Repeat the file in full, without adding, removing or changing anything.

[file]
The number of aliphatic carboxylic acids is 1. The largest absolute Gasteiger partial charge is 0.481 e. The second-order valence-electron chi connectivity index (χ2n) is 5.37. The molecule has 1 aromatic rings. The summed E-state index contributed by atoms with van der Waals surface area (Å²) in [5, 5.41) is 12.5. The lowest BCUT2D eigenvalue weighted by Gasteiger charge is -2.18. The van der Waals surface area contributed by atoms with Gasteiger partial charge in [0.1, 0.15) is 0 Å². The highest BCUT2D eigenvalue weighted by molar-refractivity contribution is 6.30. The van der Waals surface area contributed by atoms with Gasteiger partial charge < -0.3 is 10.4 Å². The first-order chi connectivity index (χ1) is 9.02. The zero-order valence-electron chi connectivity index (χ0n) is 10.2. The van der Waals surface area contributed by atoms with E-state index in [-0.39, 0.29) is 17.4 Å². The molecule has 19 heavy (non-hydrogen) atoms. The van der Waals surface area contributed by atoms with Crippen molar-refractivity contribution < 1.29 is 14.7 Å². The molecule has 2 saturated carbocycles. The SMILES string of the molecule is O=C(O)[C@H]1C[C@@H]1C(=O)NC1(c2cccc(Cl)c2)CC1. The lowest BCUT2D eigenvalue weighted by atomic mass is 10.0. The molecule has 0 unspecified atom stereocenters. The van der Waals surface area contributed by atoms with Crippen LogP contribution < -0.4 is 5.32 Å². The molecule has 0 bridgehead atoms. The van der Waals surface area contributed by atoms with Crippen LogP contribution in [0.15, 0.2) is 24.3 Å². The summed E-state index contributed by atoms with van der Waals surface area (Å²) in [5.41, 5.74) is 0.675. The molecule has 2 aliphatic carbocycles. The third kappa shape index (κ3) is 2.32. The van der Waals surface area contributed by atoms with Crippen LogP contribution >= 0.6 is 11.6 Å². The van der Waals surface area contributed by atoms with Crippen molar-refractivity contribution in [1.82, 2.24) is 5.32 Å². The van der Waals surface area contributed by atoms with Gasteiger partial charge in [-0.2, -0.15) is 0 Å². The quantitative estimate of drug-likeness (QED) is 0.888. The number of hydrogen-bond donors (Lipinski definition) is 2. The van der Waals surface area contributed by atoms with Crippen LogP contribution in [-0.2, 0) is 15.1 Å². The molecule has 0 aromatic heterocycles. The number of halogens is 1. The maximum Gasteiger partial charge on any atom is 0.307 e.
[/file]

The number of aliphatic carboxylic acids is 1. The largest absolute Gasteiger partial charge is 0.481 e. The second-order valence-electron chi connectivity index (χ2n) is 5.37. The molecule has 1 aromatic rings. The summed E-state index contributed by atoms with van der Waals surface area (Å²) in [5, 5.41) is 12.5. The lowest BCUT2D eigenvalue weighted by Gasteiger charge is -2.18. The van der Waals surface area contributed by atoms with Gasteiger partial charge in [0.1, 0.15) is 0 Å². The highest BCUT2D eigenvalue weighted by molar-refractivity contribution is 6.30. The van der Waals surface area contributed by atoms with Gasteiger partial charge < -0.3 is 10.4 Å². The first-order chi connectivity index (χ1) is 9.02. The zero-order valence-electron chi connectivity index (χ0n) is 10.2. The van der Waals surface area contributed by atoms with E-state index in [-0.39, 0.29) is 17.4 Å². The molecule has 19 heavy (non-hydrogen) atoms. The van der Waals surface area contributed by atoms with Crippen molar-refractivity contribution < 1.29 is 14.7 Å². The molecule has 2 saturated carbocycles. The SMILES string of the molecule is O=C(O)[C@H]1C[C@@H]1C(=O)NC1(c2cccc(Cl)c2)CC1. The lowest BCUT2D eigenvalue weighted by atomic mass is 10.0. The molecule has 0 unspecified atom stereocenters. The van der Waals surface area contributed by atoms with Crippen LogP contribution < -0.4 is 5.32 Å². The molecule has 0 bridgehead atoms. The van der Waals surface area contributed by atoms with Crippen LogP contribution in [0.15, 0.2) is 24.3 Å². The summed E-state index contributed by atoms with van der Waals surface area (Å²) in [5.41, 5.74) is 0.675. The molecule has 2 aliphatic carbocycles. The third kappa shape index (κ3) is 2.32. The van der Waals surface area contributed by atoms with Crippen LogP contribution >= 0.6 is 11.6 Å². The van der Waals surface area contributed by atoms with Crippen molar-refractivity contribution in [1.82, 2.24) is 5.32 Å². The van der Waals surface area contributed by atoms with Gasteiger partial charge in [-0.2, -0.15) is 0 Å². The quantitative estimate of drug-likeness (QED) is 0.888. The number of hydrogen-bond donors (Lipinski definition) is 2. The van der Waals surface area contributed by atoms with Crippen LogP contribution in [-0.2, 0) is 15.1 Å². The molecule has 0 aromatic heterocycles. The number of halogens is 1. The maximum Gasteiger partial charge on any atom is 0.307 e.